Jerry Seinfeld Thinks Society Is Too Politically Correct These Days, But Being Too PC Is Better Than The Alternative

NEW YORK, NY - APRIL 29: Jerry Seinfeld attends the 2015 Hulu Upfront Presentation at Hammerstein Ballroom on April 29, 2015 in New York City. (Photo by Larry Busacca/Getty Images for Hulu)
Source: Larry Busacca/Getty Images Entertainment/Getty Images

If you're a Millennial, you've probably heard a thousand times that our generation is far too sensitive and we're contributing to the "wussification of America." And whether you agree or not, the idea that we're far too easily insulted is being pointed out by one of the most well known comedians ever. In a recent interview with ESPN, Jerry Seinfeld said he stopped performing at colleges because students are too politically correct for his comedy, and he doesn't want to risk the can of worms he could potentially open by accidentally offending them. And according to Seinfeld, this is a practice that a lot of comedians are beginning to adopt. In the interview, he said,

I'll give you an example: My daughter's 14. My wife says to her, "Well, you know, in the next couple years, I think maybe you’re going to want to be hanging around the city more on the weekends, so you can see boys." You know what my daughter says? She says, "That’s sexist." They just want to use these words: "That’s racist," "That’s sexist," "That’s prejudice." They don’t even know what the f—k they’re talking about.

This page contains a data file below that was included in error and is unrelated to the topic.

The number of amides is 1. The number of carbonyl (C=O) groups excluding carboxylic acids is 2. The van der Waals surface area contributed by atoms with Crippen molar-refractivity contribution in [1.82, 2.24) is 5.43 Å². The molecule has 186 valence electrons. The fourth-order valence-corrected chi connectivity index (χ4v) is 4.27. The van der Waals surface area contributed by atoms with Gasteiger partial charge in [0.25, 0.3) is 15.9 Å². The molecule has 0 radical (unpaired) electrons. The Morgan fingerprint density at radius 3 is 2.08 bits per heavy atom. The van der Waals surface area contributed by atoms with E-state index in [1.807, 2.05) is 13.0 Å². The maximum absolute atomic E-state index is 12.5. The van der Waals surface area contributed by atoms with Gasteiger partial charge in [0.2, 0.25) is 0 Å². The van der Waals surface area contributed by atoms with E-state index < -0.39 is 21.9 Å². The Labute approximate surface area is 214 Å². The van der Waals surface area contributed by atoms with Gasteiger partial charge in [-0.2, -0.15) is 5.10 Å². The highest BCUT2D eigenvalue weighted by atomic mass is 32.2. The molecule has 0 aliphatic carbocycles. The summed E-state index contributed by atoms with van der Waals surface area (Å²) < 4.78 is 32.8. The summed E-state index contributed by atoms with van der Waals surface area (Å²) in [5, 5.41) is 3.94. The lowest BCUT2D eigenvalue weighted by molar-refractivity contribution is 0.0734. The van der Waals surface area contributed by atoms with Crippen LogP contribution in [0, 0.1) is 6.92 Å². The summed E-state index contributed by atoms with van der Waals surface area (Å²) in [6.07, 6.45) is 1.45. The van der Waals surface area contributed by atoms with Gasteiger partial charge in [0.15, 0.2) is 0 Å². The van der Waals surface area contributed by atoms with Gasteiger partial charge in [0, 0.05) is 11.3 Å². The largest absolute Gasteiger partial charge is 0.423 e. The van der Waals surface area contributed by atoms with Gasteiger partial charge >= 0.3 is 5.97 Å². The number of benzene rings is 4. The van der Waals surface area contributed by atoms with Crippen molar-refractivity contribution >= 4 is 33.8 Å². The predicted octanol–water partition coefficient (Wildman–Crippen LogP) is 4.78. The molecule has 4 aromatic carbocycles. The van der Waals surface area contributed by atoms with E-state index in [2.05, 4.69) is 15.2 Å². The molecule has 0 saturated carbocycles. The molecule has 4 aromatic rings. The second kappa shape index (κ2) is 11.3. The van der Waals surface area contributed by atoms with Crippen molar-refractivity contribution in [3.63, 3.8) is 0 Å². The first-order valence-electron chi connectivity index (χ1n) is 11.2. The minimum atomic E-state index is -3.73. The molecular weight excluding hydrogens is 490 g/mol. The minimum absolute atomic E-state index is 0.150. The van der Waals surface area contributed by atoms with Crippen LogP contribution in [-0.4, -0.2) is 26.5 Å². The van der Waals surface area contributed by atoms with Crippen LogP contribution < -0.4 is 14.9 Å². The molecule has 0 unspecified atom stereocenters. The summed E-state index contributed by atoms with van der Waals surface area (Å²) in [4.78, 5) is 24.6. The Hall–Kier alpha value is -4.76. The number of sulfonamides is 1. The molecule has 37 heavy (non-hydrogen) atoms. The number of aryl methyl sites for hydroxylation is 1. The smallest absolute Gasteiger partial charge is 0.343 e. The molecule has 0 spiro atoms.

Don't get me wrong — I definitely see where Seinfeld is coming from, but I don't necessarily agree with him. Yes, people are super quick to call something sexist or racist even when it might not necessarily be as serious as the terms indicate in some cases, but I think it's awesome that as a society, we've become so much better at pointing out injustices that might have just gone ignored before. That's pretty cool, right? Besides, there have always been people who are crazy sensitive, and those people are not made up exclusively of our generation. 

Comedians definitely have more of a challenge now than ever if they want to be funny without offending people, but if a comedian is truly talented, they can find a way around that. Contrary to popular belief, it is possible to be edgy and make people laugh without causing a controversy, even if it might take more effort.

Besides, I'd rather have people taking jokes the wrong way and being careful not to hurt others' feelings and perpetuate stereotypes, than have them live blissfully unaware of how their words can be damaging to entire groups of people. Yeah, it can be super annoying when people are offended too easily, and it is a bummer that college students will have to go without Seinfeld's comedy act, but at least Seinfeld is coming to Hulu this summer, right?

Image: Giphy 

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